Bob Bauer is an attorney in private practice who has represented Obama for America and the Democratic National Committee. Trevor Potter is president and general counsel at the Campaign Legal Center and former Republican chairman of the Federal Election Commission. The views expressed are their own.
Four decades after the campaign finance reforms that followed Watergate, arguments over the role of money in politics seem increasingly tired and unproductive. We ought to build on the experience of recent years and consider what’s necessary for a new phase of political reform.
Reforms appear destined to fail unless they rest on three key points: They should focus not on further restricting funding for political activity but rather on broadening avenues of citizen participation; they should look beyond contributions to parties and candidates to take into account other ways that money influences politics, including through the intersection of lobbying and political funding; and they should be informed by the experiences of states and localities.
The current state of campaign finance forces candidates to invest large amounts of time and money to finance expensive campaigns and then to spend much of their time in office raising money for reelection instead of governing. Politicians spend an inordinate amount of time soliciting donations from wealthy individuals and organizations that, together, constitute less than one-half of 1 percent of the electorate. This financial base is likely to have or to be seen to have disproportionate legislative access and influence. Meanwhile, the remaining 99-plus percent of Americans are left looking in from the outside, and their trust in government is tested.
The situation worsened with the arrival of super PACs and other sharply escalated but lightly regulated spending. Super PACs and nonprofits operating alongside them can flood campaigns with unlimited, often undisclosed, money. In Citizens United and other rulings, the Supreme Court limited the room available to legislators in addressing these undisclosed sources, with a notable exception: the critical role it acknowledged for public disclosure in enabling “the electorate to make informed decisions and give proper weight to different speakers and messages.”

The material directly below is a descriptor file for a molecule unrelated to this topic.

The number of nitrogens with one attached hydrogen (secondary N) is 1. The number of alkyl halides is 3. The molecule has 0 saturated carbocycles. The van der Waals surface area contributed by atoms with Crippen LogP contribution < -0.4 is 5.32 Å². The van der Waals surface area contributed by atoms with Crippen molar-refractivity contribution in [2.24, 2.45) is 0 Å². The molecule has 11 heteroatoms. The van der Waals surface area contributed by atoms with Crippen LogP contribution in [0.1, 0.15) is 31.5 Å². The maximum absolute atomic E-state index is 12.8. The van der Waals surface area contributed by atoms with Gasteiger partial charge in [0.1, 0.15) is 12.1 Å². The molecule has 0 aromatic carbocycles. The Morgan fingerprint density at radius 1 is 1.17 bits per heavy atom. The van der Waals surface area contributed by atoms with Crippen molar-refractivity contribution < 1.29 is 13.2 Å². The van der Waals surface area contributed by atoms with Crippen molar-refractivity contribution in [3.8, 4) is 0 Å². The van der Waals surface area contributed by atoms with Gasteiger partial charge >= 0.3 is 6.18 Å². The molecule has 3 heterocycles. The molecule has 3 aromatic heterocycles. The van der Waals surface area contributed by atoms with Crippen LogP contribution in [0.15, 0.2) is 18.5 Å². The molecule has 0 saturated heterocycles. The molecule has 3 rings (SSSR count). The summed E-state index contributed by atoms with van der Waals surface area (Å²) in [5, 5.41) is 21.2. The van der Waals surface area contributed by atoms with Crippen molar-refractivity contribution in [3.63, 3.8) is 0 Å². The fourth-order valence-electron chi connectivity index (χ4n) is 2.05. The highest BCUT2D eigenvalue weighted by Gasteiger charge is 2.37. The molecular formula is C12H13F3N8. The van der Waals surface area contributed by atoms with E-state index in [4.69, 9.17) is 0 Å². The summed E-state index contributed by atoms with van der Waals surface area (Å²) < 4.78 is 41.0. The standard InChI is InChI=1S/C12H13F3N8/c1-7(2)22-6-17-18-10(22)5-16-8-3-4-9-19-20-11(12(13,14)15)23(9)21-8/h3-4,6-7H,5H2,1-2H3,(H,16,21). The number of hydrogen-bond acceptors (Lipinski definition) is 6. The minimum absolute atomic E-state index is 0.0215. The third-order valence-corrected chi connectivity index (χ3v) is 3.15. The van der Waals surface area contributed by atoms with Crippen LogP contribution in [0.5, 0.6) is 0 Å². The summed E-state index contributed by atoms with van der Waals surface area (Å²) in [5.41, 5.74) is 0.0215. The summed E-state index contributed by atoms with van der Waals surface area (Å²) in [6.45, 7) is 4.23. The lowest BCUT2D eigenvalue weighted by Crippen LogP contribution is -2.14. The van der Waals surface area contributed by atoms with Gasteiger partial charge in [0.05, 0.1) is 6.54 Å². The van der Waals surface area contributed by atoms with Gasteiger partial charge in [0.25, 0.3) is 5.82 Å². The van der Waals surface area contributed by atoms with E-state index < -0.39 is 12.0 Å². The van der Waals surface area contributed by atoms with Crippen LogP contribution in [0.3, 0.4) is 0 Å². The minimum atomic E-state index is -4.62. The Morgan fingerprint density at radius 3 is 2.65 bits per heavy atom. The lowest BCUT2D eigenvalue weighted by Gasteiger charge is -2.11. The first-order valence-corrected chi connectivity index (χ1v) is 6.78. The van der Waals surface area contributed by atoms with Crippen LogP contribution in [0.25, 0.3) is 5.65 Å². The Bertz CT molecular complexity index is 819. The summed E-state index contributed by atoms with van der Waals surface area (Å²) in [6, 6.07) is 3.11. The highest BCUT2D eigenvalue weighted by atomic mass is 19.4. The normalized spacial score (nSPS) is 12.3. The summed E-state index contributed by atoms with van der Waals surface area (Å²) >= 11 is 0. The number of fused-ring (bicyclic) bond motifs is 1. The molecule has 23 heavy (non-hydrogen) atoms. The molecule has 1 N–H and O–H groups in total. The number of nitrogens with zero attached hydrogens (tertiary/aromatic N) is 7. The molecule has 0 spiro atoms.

We need a fresh direction.
Fresh reform initiatives should center on expanding the range of citizens who can participate in the political process. Legislation should encourage and facilitate the technology-driven sea change in grass-roots politics. The last two presidential campaigns showed the power of digital grass-roots platforms for increasing the size of the donor pool and empowering donors to supplement their online giving with other avenues of involvement in the campaigns of their choice.
Other means of engaging citizens might include the matching-funds incentives offered in some states. For example, New York City offers matching funds at 6 to 1 for individuals contributing up to $175 — a program being considered for adoption statewide. Another option is for registered voters to get a voucher or return of their taxes worth, say, $100 that they can then give to a political organization or candidate. Such programs would stimulate citizen participation and encourage candidates to engage more of the electorate.
States experimenting with campaign finance and other political reforms should be viewed as the laboratories from which tested proposals may emerge. Several states, including Connecticut, Maryland, Minnesota and Montana, have taken the initiative. Connecticut’s 2006 reforms, known as the Citizens’ Election Program, provide public grants for candidates for state offices. Sixty-five percent of candidates participated during the 2012 elections, and 77 percent of the Connecticut General Assembly is composed of former CEP participants.
Discussion of campaign finance reform must also address the intersection and interdependence of lobbying and campaign giving, in addition to the revolving door between government and the private-sector lobby.
In the reforms that followed Watergate, election campaigns were the primary objects of regulation, resulting in a long-running dispute over regulatory burdens on free speech. In lobbying-law reform, questions about access to government and the transparency of the policymaking process come sharply into focus. These merit close study and the development of imaginative reform alternatives. The American Bar Association’s task force on federal lobbying laws proposed a number of options in 2011, including measures to limit lobbyist fundraising and bundling for the benefit of specific lawmakers they lobby.
The next generation of reform must focus less on taking the money out of politics and more on including and increasing the types of money available to our politics. It must heighten attention to lobbying activity and look to the most effective work in the states. In Federalist No. 10, James Madison voiced concerns about capture of the Republic by groups he called factions — what today are often called special interests. Madison’s concerns cannot be addressed by ridding ourselves of the money commanded by the most powerful and the most organized. But the ill effects can be mitigated by ensuring that a voice in the debate is within the reach of all.